Wednesday, March 02, 2011

Coach regrets bad behavior - with a camera rolling

I found this interesting. The men's basketball coach at D-III Holy Family in Philadelphia shoves (perhaps "assaults" is the better word) one of his own players during a workout. The incident is captured on videotape and the coach is suspended.

Somehow, the coach and player end up as guests on Good Morning America. They are sitting next to one another at a table as a host asks the coach whether he wishes to apologize to the player and the player whether he is able to forgive the coach. It is an odd moment and I will not give away the ending.

Suffice to say the coach expresses regret for his actions. It seems to me he most regrets that the tape of this incident has gone viral.

I have known high school and college coaches who were severe with their players - in my judgment, overly so. I could respect them because it seemed to me that they remained in control. The stern treatment was a calculation on their part, a prod with a purpose. At times a particular rant might seem over the top to me. I could see the reasoning even if I disagreed with it.

This is different. It seems to me that John O'Connor just lost his head. Or mind.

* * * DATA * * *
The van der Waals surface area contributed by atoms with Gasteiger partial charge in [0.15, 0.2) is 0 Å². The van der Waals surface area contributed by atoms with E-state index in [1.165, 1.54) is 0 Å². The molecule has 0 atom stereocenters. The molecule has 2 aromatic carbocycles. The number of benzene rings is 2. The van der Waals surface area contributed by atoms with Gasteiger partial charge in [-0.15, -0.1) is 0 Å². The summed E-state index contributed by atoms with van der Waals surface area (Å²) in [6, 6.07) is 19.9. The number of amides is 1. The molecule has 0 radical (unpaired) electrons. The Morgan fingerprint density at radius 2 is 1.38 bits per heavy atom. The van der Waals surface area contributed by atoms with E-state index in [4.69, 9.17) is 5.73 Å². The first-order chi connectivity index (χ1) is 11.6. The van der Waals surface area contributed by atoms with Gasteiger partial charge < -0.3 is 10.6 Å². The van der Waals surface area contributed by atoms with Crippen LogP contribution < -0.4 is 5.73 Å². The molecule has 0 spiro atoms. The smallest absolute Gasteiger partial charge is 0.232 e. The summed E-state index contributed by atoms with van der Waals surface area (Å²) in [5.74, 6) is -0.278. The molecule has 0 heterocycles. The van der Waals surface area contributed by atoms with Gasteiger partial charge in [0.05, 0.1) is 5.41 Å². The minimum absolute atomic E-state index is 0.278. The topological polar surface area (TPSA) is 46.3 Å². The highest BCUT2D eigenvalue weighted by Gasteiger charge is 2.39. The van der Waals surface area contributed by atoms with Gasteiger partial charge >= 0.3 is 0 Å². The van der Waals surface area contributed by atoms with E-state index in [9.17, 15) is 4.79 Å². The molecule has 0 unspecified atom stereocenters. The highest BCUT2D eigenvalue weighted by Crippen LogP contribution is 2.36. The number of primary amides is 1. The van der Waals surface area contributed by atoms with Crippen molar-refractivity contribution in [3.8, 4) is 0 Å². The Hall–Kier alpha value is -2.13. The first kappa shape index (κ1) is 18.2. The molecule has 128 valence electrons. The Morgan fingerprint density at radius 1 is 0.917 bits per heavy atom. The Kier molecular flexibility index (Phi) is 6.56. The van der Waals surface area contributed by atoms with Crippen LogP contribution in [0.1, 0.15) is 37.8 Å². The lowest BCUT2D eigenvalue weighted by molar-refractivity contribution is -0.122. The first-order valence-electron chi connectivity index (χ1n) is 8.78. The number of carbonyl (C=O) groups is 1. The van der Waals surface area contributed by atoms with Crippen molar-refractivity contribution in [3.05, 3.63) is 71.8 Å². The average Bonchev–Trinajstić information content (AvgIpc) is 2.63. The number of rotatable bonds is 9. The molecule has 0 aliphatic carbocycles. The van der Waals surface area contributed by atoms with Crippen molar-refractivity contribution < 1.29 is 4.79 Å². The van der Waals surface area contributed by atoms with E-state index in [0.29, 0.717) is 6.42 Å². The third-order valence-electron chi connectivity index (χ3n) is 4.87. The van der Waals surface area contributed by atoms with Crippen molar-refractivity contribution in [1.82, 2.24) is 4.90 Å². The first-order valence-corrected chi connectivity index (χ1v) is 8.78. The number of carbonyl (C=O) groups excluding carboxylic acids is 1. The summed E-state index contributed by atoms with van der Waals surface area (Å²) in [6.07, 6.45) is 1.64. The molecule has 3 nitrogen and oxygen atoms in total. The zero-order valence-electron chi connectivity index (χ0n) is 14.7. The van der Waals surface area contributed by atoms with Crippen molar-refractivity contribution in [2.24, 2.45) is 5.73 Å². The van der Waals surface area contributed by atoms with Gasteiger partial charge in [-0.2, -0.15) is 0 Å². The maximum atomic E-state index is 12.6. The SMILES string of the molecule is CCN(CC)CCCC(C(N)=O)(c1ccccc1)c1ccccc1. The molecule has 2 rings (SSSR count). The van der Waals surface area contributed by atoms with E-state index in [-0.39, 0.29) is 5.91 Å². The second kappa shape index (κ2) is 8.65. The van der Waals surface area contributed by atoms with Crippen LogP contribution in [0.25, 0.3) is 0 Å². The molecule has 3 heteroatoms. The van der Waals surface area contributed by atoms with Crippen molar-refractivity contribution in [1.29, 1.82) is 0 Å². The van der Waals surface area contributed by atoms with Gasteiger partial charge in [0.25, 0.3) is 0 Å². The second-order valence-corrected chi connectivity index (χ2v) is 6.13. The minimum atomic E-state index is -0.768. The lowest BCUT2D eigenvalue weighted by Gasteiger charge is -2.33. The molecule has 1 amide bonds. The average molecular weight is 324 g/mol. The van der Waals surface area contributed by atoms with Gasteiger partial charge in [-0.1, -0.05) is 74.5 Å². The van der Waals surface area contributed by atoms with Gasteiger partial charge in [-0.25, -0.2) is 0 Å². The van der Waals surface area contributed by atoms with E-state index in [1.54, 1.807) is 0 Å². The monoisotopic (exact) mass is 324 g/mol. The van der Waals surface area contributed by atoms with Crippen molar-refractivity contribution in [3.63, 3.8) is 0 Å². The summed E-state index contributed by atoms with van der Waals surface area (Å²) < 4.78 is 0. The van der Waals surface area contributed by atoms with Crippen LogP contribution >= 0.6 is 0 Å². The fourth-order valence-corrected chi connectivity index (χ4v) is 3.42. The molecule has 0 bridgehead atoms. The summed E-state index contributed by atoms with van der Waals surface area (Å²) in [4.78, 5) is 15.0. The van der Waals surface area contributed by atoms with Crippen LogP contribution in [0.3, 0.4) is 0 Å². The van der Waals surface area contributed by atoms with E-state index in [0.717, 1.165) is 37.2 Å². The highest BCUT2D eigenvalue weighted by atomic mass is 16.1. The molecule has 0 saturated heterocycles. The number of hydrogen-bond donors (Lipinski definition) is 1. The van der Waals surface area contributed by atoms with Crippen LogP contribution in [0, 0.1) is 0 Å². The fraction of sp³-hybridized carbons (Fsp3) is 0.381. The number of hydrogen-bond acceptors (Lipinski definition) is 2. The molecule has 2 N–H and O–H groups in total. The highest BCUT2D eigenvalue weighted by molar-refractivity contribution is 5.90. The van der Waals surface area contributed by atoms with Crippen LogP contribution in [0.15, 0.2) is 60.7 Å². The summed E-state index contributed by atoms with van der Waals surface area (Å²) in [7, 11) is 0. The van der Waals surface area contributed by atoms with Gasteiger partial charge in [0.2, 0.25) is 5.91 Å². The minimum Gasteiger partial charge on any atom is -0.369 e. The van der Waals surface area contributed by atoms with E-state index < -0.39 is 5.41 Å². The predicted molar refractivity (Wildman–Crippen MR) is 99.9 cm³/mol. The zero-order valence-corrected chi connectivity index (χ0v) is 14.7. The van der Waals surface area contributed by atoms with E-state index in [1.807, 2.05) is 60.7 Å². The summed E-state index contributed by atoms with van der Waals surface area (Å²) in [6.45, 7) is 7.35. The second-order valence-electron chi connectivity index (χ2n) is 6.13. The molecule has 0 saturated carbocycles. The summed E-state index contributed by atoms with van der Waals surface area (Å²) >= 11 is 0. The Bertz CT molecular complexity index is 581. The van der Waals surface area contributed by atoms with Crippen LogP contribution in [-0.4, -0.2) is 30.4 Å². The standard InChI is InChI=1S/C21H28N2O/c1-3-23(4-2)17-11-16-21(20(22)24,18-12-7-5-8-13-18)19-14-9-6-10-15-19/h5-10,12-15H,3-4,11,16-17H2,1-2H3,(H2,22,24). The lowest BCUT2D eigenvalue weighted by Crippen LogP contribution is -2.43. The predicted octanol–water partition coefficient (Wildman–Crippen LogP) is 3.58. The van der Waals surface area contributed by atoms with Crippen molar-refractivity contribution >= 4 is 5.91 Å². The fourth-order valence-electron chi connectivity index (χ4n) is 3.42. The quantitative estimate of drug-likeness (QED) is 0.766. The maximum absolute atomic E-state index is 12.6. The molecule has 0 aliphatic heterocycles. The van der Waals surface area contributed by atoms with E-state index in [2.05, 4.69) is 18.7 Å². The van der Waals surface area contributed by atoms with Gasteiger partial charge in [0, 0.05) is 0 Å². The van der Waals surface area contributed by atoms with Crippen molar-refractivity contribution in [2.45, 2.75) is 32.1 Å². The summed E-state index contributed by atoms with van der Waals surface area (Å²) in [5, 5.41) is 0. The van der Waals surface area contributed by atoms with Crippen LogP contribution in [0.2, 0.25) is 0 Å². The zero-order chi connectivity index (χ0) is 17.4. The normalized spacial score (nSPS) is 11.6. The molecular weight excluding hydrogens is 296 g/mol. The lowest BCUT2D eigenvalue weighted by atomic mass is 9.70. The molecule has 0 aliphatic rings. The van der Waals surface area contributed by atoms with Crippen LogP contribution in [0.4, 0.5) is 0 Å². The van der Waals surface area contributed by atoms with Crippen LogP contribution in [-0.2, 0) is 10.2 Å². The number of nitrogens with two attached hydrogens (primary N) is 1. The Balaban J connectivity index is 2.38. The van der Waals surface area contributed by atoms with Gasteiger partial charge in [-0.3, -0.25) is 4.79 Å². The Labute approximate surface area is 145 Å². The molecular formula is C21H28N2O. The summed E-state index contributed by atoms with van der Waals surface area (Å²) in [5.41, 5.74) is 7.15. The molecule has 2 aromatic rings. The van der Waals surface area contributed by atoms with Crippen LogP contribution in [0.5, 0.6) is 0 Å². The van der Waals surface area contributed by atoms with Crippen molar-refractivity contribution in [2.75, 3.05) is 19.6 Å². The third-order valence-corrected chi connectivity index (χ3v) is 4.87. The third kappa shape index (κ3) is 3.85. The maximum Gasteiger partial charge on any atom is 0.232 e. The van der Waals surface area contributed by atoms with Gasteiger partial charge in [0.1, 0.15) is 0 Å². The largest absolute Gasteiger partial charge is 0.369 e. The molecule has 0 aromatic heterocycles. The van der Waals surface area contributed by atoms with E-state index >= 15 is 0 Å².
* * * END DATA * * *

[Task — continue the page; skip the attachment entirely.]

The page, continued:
Thanks Dave Tracey.


Solomon Alexander said...


This turned out to be a disaster between player and coach. The Good Morning America video is available on my blog site - In coaching, your objective is to make your players better. I don't see how that drill or the "accident" that happened make anyone bettter.

Dan said...

Hi Mark,

Here is my response to this post, which can also be found on my blog:


Dan here:

When our actions as coaches come from places that we do not ourselves fully understand, we are moving into difficult and troubling territory. Coach O'Connor is in no way unique; perhaps exaggerated and "over the top", but in no way unique. I would assume that he felt angry about something that happened (or didn't happen) during practice, that he reacted to his anger by behaving inappropriately, and that he realized after the fact that perhaps he had crossed the (implied) line.

There are hundreds of "Coach O'Connors" working with our kids today. These men and women, I would argue, lack self-awareness. When they feel angry, they do not possess the ability to question themselves as to whether or not their anger is justified or if it is in fact based in reality. They see their perceptions as truth, and they react accordingly. Worse still, these coaches often develop elaborate rationalizations as a way to make their impulsive behaviors appear righteous and entirely acceptable.

We live in a culture that does not value self-examination. We live in a culture that honors melodrama and "winning" more than it does truth. As coaches, I think that part of our job is to be tireless in our own commitment to examining how and why we respond to situations and to certain children in the manner we do. And as we become increasingly self-aware, our tendency to react thoughtlessly and impulsively to our states-of-mind diminishes, and our ability to treat our players with more compassion and respect grows.